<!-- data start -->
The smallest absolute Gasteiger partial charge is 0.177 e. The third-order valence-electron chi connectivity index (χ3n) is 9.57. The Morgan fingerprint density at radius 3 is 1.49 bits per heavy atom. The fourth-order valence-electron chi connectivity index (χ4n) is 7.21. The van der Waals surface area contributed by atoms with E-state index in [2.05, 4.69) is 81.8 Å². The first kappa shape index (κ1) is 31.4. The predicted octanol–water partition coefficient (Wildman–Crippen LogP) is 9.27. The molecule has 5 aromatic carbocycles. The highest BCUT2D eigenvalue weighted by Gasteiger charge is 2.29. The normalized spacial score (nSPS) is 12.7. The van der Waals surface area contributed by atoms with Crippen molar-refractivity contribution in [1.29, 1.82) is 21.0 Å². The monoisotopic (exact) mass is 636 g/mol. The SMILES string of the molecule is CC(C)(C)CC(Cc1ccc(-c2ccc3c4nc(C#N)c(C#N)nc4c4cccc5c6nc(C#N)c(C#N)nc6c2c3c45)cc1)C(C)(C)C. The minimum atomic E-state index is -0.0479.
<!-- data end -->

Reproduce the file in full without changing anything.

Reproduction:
The smallest absolute Gasteiger partial charge is 0.177 e. The third-order valence-electron chi connectivity index (χ3n) is 9.57. The Morgan fingerprint density at radius 3 is 1.49 bits per heavy atom. The fourth-order valence-electron chi connectivity index (χ4n) is 7.21. The van der Waals surface area contributed by atoms with E-state index in [2.05, 4.69) is 81.8 Å². The first kappa shape index (κ1) is 31.4. The predicted octanol–water partition coefficient (Wildman–Crippen LogP) is 9.27. The molecule has 5 aromatic carbocycles. The highest BCUT2D eigenvalue weighted by Gasteiger charge is 2.29. The normalized spacial score (nSPS) is 12.7. The van der Waals surface area contributed by atoms with Crippen molar-refractivity contribution in [1.29, 1.82) is 21.0 Å². The monoisotopic (exact) mass is 636 g/mol. The SMILES string of the molecule is CC(C)(C)CC(Cc1ccc(-c2ccc3c4nc(C#N)c(C#N)nc4c4cccc5c6nc(C#N)c(C#N)nc6c2c3c45)cc1)C(C)(C)C. The minimum atomic E-state index is -0.0479.